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Real Tuskegee Airmen Helped 'Red Tails' Take Flight

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The World War II saga Red Tails exploded across the big screen last week with action-filled scenes of aerial gunfights waged by the Tuskegee Airmen. Amid the battle scenes, the movie also depicts the fight for recognition waged by America's first all-black air force fighting group.

The film was inspired by real events, and the actors got instruction from real Tuskegee Airmen — some of whom are nearly 100 years old.

"The best thing we got from them was being around them," says David Oyelowo, who plays Joe "Lighting" Little in the movie. He tells Michel Martin, host of NPR's Tell Me More, about one instance when Roscoe Brown, a former captain in the 332nd Fighter Group, tightened his belt and pulled down on his helmet before he started a scene.

"When you get in a cockpit [with] a real Tuskegee Airman having just been, effectively, your costume supervisor, you really feel like you're in that role," the British-born actor says.

Learning From Living Legends

Brown says he is grateful to have shared the rich history of the first black military aviators. "I'm glad to have been able to have done it," he says.

Like many of his fellow airmen, Brown's determination continued after he left combat, or even after the so-called "Red Tails" were honored with a Congressional Gold Medal in 2007. After serving in the military, Brown went on to get a doctorate degree from New York University. He is now the director of the Center for Urban Education Policy at the City University of New York.

Brown says the near-impossible missions assigned to the Tuskegee Airmen offered them self-assurance at a time when blacks were largely seen as inferior to their white counterparts.

"We did things that sort of defied imagination," Brown says. "You came close to the ground, you cut the grass, you pulled up, you did things like that. That's why we were so confident."

As shown in the film, the group strove to prove themselves — knowing that it was more than just their lives on the line. The now-revered aviators were battling for the country as well as for equal footing in society.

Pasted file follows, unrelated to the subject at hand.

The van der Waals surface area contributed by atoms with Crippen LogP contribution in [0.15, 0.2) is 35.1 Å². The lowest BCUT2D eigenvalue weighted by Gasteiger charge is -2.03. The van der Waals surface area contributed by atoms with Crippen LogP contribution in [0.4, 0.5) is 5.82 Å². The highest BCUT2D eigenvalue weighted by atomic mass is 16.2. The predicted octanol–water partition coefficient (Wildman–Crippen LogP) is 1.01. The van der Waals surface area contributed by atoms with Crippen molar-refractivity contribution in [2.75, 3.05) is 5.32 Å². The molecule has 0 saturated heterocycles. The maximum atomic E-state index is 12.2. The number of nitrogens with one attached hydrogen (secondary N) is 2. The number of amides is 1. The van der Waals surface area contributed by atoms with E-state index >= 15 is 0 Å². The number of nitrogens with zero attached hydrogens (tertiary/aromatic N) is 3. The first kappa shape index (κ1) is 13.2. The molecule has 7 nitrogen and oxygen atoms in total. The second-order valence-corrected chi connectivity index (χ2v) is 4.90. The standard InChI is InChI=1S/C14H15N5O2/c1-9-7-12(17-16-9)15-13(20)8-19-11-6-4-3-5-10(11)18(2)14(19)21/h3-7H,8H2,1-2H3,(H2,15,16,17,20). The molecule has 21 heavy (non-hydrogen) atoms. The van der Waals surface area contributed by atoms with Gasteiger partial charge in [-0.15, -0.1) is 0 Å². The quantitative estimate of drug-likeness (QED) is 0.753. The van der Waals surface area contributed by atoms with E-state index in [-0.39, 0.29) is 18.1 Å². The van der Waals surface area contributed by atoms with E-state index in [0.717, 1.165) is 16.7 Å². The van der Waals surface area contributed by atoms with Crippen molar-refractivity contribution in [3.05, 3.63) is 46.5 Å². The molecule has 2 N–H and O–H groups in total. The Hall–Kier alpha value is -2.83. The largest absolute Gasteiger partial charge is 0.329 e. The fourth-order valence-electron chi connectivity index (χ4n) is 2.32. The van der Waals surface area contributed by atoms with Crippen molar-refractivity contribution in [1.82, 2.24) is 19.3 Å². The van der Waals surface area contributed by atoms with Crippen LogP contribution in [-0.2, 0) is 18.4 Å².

"Excellence was our mantra — that's what we were taught to be," the 89-year-old veteran says.

But it hasn't been easy to make people believe in the Tuskegee Airmen.

Selling The Story

Red Tails was a tough sell, even with a stamp of approval from George Lucas, the movie's executive producer.

It took the film mogul 23 years and $58 million of his personal fortune to make the movie happen, but he still got a frigid response from Hollywood studios.

"I showed it to all of them," Lucas told Jon Stewart on The Daily Show earlier this month. "And they said no, we don't know how to market a movie like this."

"It's because it's an all-black movie," he explained. "There's no major white roles in it at all. It's one of the first all-black action pictures ever made."

Unlike in the film Glory, Lucas says, the movie's black characters aren't sent to certain death by white generals. In Red Tails, they fight for the right to serve for their country — and, in doing so, win one of the first battles in the civil rights movement.

"This is not a movie about victims. This is a movie about heroes," Lucas said, which Oyelowo says the producer often told the cast and crew.

"He felt like the ideal person to, Moses-like, take us into the promised land, in a sense, because he's noncompromising," Oyelowo says. He attributes disinterest from studios to what he calls a Hollywood "syndrome" that relegates black actors to peripheral and token roles.

Box Office Appeal

But, like the Tuskegee Airmen themselves, the movie is faring much better than expected.

Red Tails opened in second place at the box office last weekend, raking in nearly $19 million despite many unfavorable reviews.

Oyelowo says he thinks Red Tails' success comes from audiences' desire for a valiant narrative, and from its appeal to people beyond those who are interested in niche historical films.

"In a world in which we all go see Iron Man, Superman, Spider-Man, whatever, these were superheroes who saved the world, and there wasn't a cape in sight," he says.

But what does Roscoe Brown, the real Tuskegee Airman, think of the movie?

"I'm happy — tremendously happy. I want people to come back this weekend, [and] sit in that seat, because when you sit in that seat you feel like you're in that airplane."

Brown adds, "It just shows that excellence will overcome obstacles."

Copyright 2012 National Public Radio. To see more, visit http://www.npr.org/.

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